In conclusion, both studies stated that varenicline has a better efficacy than both placebo and bupropion SR in smoking cessation. However, it should be noted that the generalization of varenicline across all age groups (mean age studied = 42 years) or populations is limited based upon the inclusion criteria. Thus it is essential for anyone intending to use this drug for smoking cessation to be well evaluated to ensure they do not fall into the category of people that were excluded in the trial studies. The current FDA dosing recommendation for varenicline use in smoking cessation is 1 mg orally twice daily. However, this regimen starts after a one week titration with 0.5 mg orally once daily on days 1, 2 & 3, then 0.5 mg twice daily on days 4, 5, 6, & 7, then 1 mg twice daily for 12 weeks (including 1 week titration).4 Patients are advised to begin therapy one week prior to the date set to quit smoking. Renal adjustment is required in severe renal dysfunction.4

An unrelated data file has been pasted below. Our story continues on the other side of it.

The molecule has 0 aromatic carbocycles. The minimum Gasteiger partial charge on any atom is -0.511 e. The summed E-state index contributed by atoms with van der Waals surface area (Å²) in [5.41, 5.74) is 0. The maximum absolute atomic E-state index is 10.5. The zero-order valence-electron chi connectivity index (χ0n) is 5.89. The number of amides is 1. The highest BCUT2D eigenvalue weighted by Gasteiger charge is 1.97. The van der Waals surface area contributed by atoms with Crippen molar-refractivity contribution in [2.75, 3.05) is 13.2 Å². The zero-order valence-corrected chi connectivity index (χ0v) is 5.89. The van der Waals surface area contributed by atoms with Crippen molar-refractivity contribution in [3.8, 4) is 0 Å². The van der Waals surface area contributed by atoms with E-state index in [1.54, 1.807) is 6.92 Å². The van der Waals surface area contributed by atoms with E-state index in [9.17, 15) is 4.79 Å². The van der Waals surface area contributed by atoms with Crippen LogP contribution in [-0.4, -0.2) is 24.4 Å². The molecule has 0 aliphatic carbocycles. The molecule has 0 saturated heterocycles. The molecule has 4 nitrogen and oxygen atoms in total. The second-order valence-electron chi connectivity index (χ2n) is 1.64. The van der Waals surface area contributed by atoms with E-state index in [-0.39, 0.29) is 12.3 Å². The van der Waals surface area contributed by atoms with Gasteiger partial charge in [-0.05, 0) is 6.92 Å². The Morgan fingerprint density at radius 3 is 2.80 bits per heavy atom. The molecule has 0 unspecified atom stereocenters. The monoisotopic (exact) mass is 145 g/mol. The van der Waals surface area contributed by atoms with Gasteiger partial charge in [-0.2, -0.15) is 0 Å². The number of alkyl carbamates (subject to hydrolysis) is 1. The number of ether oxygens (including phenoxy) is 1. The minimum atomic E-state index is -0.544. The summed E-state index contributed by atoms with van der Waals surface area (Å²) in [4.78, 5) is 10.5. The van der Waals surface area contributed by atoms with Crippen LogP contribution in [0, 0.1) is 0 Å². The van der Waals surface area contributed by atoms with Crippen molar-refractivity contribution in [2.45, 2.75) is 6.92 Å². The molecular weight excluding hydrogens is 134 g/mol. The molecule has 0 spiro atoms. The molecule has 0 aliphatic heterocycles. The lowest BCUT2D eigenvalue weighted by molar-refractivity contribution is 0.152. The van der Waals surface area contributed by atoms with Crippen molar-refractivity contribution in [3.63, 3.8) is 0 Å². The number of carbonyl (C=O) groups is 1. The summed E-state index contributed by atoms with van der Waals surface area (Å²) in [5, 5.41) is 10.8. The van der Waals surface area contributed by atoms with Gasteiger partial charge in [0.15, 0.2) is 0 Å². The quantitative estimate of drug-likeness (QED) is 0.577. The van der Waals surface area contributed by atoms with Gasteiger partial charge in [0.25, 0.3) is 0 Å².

- Gonzales D, Bennard SI, Nides M, et al. Varenicline, an α4β2 Nicotinic Acetylcholine Receptor Partial Agonist, vs Sustained-Release Bupropion and Placebo for smoking cessation. A Randomized controlled Trial. JAMA. 2006;296(1):47-55
- Jorenby DE, Hays J, Taylor MD, et al. Efficacy of Varenicline, an [alpha]4[beta]2 Nicotinic Acetylcholine Receptor Partial Agonist, vs Placebo or Sustained-Release Bupropion for Smoking Cessation: A Randomized Controlled Trial. JAMA. 2006; 296(1):56-63
- Pfizer's Varenicline Receives U.S. FDA Priority Review. http://www.pfizer.com/pfizer/are/investors_releases/2005pr/mn_2005_1221.jsp (accessed 07/16/06)
- Klasco RK (ED): DRUGDEX® System. Thomson MICROMEDEX, Greenwood Village, Colorado (accessed 07/13/06).
- Varenicline May Be More Effective Than Bupropion for Smoking Cessation. http://www.medscape.com/viewarticle/540203. (accessed 07/17/06)